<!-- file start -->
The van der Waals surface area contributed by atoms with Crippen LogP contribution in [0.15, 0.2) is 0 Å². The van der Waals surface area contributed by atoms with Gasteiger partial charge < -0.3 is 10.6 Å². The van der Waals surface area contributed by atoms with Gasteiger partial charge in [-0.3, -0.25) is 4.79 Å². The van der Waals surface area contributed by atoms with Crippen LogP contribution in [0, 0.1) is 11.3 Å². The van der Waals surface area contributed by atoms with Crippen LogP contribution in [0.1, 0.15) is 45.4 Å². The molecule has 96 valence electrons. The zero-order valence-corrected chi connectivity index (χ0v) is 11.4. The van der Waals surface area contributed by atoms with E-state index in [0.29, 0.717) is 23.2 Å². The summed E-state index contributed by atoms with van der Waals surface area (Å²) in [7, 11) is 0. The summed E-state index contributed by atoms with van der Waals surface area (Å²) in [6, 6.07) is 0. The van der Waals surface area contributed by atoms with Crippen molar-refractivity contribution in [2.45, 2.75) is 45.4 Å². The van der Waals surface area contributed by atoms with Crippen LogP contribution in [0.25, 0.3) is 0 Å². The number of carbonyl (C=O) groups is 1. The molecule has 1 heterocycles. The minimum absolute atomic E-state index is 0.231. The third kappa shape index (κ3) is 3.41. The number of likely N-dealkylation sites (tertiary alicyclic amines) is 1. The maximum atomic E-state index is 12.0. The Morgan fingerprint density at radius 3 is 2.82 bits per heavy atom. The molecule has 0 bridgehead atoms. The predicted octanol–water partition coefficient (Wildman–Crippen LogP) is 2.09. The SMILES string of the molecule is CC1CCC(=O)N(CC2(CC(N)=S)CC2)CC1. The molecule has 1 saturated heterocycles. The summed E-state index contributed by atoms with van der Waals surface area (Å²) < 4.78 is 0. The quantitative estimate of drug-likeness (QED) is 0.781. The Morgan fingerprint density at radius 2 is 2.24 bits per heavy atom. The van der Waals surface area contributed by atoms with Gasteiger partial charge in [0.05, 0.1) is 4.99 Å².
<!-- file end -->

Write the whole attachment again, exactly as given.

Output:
The van der Waals surface area contributed by atoms with Crippen LogP contribution in [0.15, 0.2) is 0 Å². The van der Waals surface area contributed by atoms with Gasteiger partial charge < -0.3 is 10.6 Å². The van der Waals surface area contributed by atoms with Gasteiger partial charge in [-0.3, -0.25) is 4.79 Å². The van der Waals surface area contributed by atoms with Crippen LogP contribution in [0, 0.1) is 11.3 Å². The van der Waals surface area contributed by atoms with Crippen LogP contribution in [0.1, 0.15) is 45.4 Å². The molecule has 96 valence electrons. The zero-order valence-corrected chi connectivity index (χ0v) is 11.4. The van der Waals surface area contributed by atoms with E-state index in [0.29, 0.717) is 23.2 Å². The summed E-state index contributed by atoms with van der Waals surface area (Å²) in [7, 11) is 0. The summed E-state index contributed by atoms with van der Waals surface area (Å²) in [6, 6.07) is 0. The van der Waals surface area contributed by atoms with Crippen molar-refractivity contribution in [2.45, 2.75) is 45.4 Å². The van der Waals surface area contributed by atoms with Crippen LogP contribution in [0.25, 0.3) is 0 Å². The number of carbonyl (C=O) groups is 1. The molecule has 1 heterocycles. The minimum absolute atomic E-state index is 0.231. The third kappa shape index (κ3) is 3.41. The number of likely N-dealkylation sites (tertiary alicyclic amines) is 1. The maximum atomic E-state index is 12.0. The Morgan fingerprint density at radius 3 is 2.82 bits per heavy atom. The molecule has 0 bridgehead atoms. The predicted octanol–water partition coefficient (Wildman–Crippen LogP) is 2.09. The SMILES string of the molecule is CC1CCC(=O)N(CC2(CC(N)=S)CC2)CC1. The molecule has 1 saturated heterocycles. The summed E-state index contributed by atoms with van der Waals surface area (Å²) < 4.78 is 0. The quantitative estimate of drug-likeness (QED) is 0.781. The Morgan fingerprint density at radius 2 is 2.24 bits per heavy atom. The van der Waals surface area contributed by atoms with Gasteiger partial charge in [0.05, 0.1) is 4.99 Å².